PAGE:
News / Europe

Greek Police Clash With Demonstrators Against Austerity Measures

Selah Hennessy
Clashes erupted between police and protesters in Greece on Wednesday, as citizens took to the streets to demonstrate against fresh austerity measures. The country also was brought to a virtual halt by a general strike.

It was planned as a peaceful protest, but within hours tension had risen on the streets of Athens. In dramatic scenes near parliament, police fired tear gas at hooded demonstrators, who were throwing stones and petrol bombs.  

About 50,000 people took to the streets, banging drums and shouting slogans against austerity measures they say are bringing Greek people to their knees.
It is the first major public demonstration since a new coalition government, led by Prime Minister Antonis Samaras, was elected three months ago on a pro-euro, pro-bailout platform. Demonstrators wanted to show the new government they have had enough of the cuts.

Watch related video of Greece strike

Alexis Tsipras is leader of the opposition Leftist party Syriza. He said that if the coalition government of Samaras cannot protect the rights of Greek society, and accepts and co-signs the "barbaric measures" that are leading to a "Greek holocaust," then it is up to the "voice of the Greek people."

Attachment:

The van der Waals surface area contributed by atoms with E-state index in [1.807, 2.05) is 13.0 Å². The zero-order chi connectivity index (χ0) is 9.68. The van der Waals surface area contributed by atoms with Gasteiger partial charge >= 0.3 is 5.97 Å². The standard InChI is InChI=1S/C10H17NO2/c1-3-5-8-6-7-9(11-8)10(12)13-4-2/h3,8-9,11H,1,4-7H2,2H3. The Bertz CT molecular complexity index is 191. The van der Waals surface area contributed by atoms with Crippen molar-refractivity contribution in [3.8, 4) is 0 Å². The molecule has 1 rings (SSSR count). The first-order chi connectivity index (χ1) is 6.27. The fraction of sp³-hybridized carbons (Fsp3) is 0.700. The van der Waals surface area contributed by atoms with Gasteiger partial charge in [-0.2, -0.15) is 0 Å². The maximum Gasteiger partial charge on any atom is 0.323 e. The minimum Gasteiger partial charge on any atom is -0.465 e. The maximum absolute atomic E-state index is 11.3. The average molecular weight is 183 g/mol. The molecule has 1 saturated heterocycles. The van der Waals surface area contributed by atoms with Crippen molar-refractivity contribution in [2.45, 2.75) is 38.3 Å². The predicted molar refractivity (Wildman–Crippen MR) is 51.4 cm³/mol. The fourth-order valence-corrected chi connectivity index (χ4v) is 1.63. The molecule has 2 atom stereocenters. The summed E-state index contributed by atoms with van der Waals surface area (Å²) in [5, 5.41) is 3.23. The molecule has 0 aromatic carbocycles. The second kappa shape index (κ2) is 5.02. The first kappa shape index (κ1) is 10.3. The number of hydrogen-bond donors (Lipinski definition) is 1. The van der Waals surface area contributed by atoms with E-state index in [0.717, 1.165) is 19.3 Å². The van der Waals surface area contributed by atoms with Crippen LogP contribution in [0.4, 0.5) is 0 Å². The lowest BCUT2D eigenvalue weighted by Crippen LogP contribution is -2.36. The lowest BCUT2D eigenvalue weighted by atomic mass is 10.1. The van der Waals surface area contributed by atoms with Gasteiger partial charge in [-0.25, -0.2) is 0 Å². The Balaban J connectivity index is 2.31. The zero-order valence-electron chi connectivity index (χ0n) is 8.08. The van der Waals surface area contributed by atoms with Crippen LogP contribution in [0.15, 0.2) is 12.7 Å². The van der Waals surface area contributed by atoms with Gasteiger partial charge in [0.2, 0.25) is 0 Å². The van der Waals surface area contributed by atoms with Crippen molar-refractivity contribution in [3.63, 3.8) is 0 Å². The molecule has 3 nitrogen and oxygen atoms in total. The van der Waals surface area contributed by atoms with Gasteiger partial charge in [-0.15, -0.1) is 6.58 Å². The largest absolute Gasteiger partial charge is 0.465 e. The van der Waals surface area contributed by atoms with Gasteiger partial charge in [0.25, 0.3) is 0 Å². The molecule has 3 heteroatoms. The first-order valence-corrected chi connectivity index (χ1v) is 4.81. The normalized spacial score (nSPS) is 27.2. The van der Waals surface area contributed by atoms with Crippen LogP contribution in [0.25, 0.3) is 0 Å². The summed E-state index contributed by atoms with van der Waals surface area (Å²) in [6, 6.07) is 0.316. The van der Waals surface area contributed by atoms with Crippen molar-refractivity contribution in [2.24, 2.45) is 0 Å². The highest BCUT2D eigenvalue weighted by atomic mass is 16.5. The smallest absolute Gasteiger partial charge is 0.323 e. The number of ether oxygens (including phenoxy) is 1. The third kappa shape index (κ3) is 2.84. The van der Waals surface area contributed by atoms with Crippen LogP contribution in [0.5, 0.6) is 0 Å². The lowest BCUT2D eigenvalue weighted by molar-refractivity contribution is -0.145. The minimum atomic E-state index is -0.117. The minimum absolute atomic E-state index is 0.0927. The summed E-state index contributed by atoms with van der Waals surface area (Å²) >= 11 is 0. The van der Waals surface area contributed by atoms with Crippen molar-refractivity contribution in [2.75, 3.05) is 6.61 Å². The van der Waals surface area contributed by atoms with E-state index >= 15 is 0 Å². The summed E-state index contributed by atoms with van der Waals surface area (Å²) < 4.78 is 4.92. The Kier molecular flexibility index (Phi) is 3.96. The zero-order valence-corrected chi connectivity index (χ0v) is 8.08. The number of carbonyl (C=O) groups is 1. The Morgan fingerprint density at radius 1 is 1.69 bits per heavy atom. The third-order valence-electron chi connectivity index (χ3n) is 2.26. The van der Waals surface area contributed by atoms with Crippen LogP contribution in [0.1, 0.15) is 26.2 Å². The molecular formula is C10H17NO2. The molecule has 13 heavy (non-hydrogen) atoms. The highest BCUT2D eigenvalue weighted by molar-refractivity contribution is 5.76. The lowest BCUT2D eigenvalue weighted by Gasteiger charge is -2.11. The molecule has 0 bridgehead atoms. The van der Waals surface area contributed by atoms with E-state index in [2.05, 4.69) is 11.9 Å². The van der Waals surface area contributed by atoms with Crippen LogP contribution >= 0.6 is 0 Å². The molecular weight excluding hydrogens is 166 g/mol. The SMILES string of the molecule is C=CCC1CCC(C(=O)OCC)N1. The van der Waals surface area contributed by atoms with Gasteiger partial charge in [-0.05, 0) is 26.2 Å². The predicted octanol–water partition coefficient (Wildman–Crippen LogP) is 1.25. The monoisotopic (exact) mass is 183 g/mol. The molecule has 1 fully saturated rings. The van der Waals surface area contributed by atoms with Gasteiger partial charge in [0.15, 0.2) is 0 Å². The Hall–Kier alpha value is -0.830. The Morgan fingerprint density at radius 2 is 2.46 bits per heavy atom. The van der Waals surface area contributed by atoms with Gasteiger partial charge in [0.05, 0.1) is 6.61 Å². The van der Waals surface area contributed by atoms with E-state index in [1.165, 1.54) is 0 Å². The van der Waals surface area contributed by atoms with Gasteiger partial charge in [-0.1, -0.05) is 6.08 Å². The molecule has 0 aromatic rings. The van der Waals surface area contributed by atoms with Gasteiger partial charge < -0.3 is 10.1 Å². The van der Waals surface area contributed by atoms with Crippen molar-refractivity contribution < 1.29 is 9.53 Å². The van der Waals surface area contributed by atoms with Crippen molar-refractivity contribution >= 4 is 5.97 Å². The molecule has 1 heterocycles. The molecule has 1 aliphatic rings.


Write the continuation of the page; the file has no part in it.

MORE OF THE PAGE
The street protest was coupled with a general strike called by the two biggest unions, which represent about half the work force. A three-hour walkout by air traffic controllers disrupted flights around the country. Shop keepers pulled down their shutters and locked up for the afternoon, and museums and monuments closed their doors.

King’s College London lecturer Ramon Pacheco Pardo is an expert on Greece. He said, “The strike is probably one of the most important ones we have had since the beginning of the crisis, since it is attempting to bring together all the different groups that are against the government cuts and actually want a new debate on whether Greece, first of all, should keep the euro, but also whether the cuts are the best way forward in the country.”